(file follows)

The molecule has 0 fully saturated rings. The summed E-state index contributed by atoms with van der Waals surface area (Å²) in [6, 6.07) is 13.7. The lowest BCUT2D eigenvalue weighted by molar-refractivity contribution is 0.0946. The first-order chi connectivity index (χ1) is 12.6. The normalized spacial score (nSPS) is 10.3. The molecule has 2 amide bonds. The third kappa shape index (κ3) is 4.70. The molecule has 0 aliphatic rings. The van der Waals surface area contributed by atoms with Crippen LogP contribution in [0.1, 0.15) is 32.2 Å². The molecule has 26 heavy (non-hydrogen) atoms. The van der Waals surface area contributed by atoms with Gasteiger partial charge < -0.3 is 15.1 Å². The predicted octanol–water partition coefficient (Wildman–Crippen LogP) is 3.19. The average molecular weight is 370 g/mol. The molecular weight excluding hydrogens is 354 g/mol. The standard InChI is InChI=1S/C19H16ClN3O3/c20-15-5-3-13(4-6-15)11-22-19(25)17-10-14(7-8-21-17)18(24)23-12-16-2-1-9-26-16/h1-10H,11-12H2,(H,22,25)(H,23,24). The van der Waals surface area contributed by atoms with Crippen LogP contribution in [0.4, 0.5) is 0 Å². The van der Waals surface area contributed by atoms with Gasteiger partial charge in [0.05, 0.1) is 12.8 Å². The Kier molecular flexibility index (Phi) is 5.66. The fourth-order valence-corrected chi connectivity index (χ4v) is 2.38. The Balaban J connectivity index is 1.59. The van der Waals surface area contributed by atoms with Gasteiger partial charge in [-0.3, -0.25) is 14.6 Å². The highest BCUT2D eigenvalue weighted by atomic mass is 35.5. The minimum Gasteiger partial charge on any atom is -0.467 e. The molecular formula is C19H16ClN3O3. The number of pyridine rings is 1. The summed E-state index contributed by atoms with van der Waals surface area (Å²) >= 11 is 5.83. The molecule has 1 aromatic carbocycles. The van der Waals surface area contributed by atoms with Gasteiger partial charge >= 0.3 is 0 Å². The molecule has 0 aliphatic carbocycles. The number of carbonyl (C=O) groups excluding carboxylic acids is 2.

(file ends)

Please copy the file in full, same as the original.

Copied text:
The molecule has 0 fully saturated rings. The summed E-state index contributed by atoms with van der Waals surface area (Å²) in [6, 6.07) is 13.7. The lowest BCUT2D eigenvalue weighted by molar-refractivity contribution is 0.0946. The first-order chi connectivity index (χ1) is 12.6. The normalized spacial score (nSPS) is 10.3. The molecule has 2 amide bonds. The third kappa shape index (κ3) is 4.70. The molecule has 0 aliphatic rings. The van der Waals surface area contributed by atoms with Crippen LogP contribution in [0.1, 0.15) is 32.2 Å². The molecule has 26 heavy (non-hydrogen) atoms. The van der Waals surface area contributed by atoms with Gasteiger partial charge < -0.3 is 15.1 Å². The predicted octanol–water partition coefficient (Wildman–Crippen LogP) is 3.19. The average molecular weight is 370 g/mol. The molecular weight excluding hydrogens is 354 g/mol. The standard InChI is InChI=1S/C19H16ClN3O3/c20-15-5-3-13(4-6-15)11-22-19(25)17-10-14(7-8-21-17)18(24)23-12-16-2-1-9-26-16/h1-10H,11-12H2,(H,22,25)(H,23,24). The van der Waals surface area contributed by atoms with Crippen LogP contribution in [0.4, 0.5) is 0 Å². The van der Waals surface area contributed by atoms with Gasteiger partial charge in [0.05, 0.1) is 12.8 Å². The Kier molecular flexibility index (Phi) is 5.66. The fourth-order valence-corrected chi connectivity index (χ4v) is 2.38. The Balaban J connectivity index is 1.59. The van der Waals surface area contributed by atoms with Gasteiger partial charge in [-0.3, -0.25) is 14.6 Å². The highest BCUT2D eigenvalue weighted by atomic mass is 35.5. The minimum Gasteiger partial charge on any atom is -0.467 e. The molecular formula is C19H16ClN3O3. The number of pyridine rings is 1. The summed E-state index contributed by atoms with van der Waals surface area (Å²) >= 11 is 5.83. The molecule has 1 aromatic carbocycles. The van der Waals surface area contributed by atoms with Gasteiger partial charge >= 0.3 is 0 Å². The molecule has 0 aliphatic carbocycles. The number of carbonyl (C=O) groups excluding carboxylic acids is 2.